The Magic of a Name: The Rolls-Royce Story; Peter Pugh; £30.00. Icon Books. ISBN 1840461519.
When Henry Royce met CS Rolls in 1904, a partnership was formed which led to the creation of some of the world’s most memorable cars, and some record-breaking aero-engines. This book covers the first 40 years. Royce designed the cars and, until his untimely death in 1910, the aristocratic Rolls sold them to high society.
The Silver Ghost, perhaps Rolls-Royce’s most famous creation, served in both the First and Second World Wars as staff cars, ambulances and armoured cars, while Rolls-Royce aero engines powered many inter-war record-breaking attempts. In 1919, all four British aircraft in the race for the first nonstop transatlantic flight were fitted with its engines. And the seaplane created for the 1929 Schneider Trophy was based on the Rolls-Royce `R’ engine.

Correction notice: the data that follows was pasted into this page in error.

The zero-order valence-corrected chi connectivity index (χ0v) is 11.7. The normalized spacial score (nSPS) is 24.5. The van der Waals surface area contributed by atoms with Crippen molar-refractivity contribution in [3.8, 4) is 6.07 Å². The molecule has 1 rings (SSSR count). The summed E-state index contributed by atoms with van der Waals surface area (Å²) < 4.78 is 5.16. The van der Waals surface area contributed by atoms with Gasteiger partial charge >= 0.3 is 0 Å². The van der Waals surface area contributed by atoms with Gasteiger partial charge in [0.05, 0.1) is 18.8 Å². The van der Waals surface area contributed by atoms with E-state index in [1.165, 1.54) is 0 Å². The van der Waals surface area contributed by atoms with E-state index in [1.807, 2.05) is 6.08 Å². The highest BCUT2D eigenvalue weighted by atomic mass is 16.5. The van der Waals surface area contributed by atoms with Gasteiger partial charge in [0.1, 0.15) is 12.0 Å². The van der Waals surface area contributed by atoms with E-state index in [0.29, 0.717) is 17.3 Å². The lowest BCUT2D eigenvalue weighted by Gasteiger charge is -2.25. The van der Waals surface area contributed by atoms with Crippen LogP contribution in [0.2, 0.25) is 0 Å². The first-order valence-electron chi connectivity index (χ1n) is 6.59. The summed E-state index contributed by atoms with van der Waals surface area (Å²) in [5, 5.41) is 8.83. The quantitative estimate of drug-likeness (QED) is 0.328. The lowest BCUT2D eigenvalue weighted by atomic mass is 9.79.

After victory in this competition, the company went on to make RAF aero engines, leading to the Merlin, which powered the Spitfire and Hurricane.
Peter Pugh details the engines’ development and uses the company’s archives to unearth some previously unpublished historical details.
The second part of this two-volume history of the company is due in 2001.
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